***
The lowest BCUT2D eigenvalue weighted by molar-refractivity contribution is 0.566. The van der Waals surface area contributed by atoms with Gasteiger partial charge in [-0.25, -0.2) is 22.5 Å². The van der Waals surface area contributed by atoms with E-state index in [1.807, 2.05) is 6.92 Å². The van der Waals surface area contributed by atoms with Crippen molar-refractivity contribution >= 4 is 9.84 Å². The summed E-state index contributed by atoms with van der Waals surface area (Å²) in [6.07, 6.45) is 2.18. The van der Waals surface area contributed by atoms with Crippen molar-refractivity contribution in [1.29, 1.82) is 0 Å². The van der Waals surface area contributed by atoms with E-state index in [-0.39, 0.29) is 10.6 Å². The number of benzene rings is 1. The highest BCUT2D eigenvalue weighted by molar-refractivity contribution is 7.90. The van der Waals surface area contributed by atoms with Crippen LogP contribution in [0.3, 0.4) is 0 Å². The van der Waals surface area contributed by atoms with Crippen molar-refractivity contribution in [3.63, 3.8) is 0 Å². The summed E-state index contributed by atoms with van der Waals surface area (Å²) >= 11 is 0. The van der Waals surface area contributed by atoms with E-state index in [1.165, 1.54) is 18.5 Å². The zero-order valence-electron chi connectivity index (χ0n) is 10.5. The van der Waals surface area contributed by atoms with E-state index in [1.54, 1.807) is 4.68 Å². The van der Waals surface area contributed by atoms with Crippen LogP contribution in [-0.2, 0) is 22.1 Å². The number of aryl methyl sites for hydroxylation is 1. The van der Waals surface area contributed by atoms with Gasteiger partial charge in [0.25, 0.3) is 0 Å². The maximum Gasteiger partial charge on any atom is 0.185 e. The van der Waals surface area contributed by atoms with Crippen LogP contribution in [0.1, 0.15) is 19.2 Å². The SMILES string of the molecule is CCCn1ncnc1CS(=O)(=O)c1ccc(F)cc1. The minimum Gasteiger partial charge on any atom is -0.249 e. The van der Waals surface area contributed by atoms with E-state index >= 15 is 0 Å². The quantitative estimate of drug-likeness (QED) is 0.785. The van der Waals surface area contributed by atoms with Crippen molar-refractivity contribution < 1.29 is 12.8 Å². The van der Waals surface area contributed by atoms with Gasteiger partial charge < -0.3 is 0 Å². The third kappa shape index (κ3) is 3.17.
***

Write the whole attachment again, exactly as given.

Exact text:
The lowest BCUT2D eigenvalue weighted by molar-refractivity contribution is 0.566. The van der Waals surface area contributed by atoms with Gasteiger partial charge in [-0.25, -0.2) is 22.5 Å². The van der Waals surface area contributed by atoms with E-state index in [1.807, 2.05) is 6.92 Å². The van der Waals surface area contributed by atoms with Crippen molar-refractivity contribution >= 4 is 9.84 Å². The summed E-state index contributed by atoms with van der Waals surface area (Å²) in [6.07, 6.45) is 2.18. The van der Waals surface area contributed by atoms with Crippen molar-refractivity contribution in [1.29, 1.82) is 0 Å². The van der Waals surface area contributed by atoms with E-state index in [-0.39, 0.29) is 10.6 Å². The number of benzene rings is 1. The highest BCUT2D eigenvalue weighted by molar-refractivity contribution is 7.90. The van der Waals surface area contributed by atoms with Crippen LogP contribution in [0.3, 0.4) is 0 Å². The van der Waals surface area contributed by atoms with Crippen molar-refractivity contribution in [3.63, 3.8) is 0 Å². The summed E-state index contributed by atoms with van der Waals surface area (Å²) >= 11 is 0. The van der Waals surface area contributed by atoms with E-state index in [1.165, 1.54) is 18.5 Å². The zero-order valence-electron chi connectivity index (χ0n) is 10.5. The van der Waals surface area contributed by atoms with E-state index in [1.54, 1.807) is 4.68 Å². The van der Waals surface area contributed by atoms with Crippen LogP contribution in [-0.2, 0) is 22.1 Å². The number of aryl methyl sites for hydroxylation is 1. The van der Waals surface area contributed by atoms with Gasteiger partial charge in [0.25, 0.3) is 0 Å². The maximum Gasteiger partial charge on any atom is 0.185 e. The van der Waals surface area contributed by atoms with Crippen LogP contribution in [0.1, 0.15) is 19.2 Å². The SMILES string of the molecule is CCCn1ncnc1CS(=O)(=O)c1ccc(F)cc1. The minimum Gasteiger partial charge on any atom is -0.249 e. The van der Waals surface area contributed by atoms with E-state index >= 15 is 0 Å². The quantitative estimate of drug-likeness (QED) is 0.785. The van der Waals surface area contributed by atoms with Crippen molar-refractivity contribution < 1.29 is 12.8 Å². The van der Waals surface area contributed by atoms with Gasteiger partial charge < -0.3 is 0 Å². The third kappa shape index (κ3) is 3.17.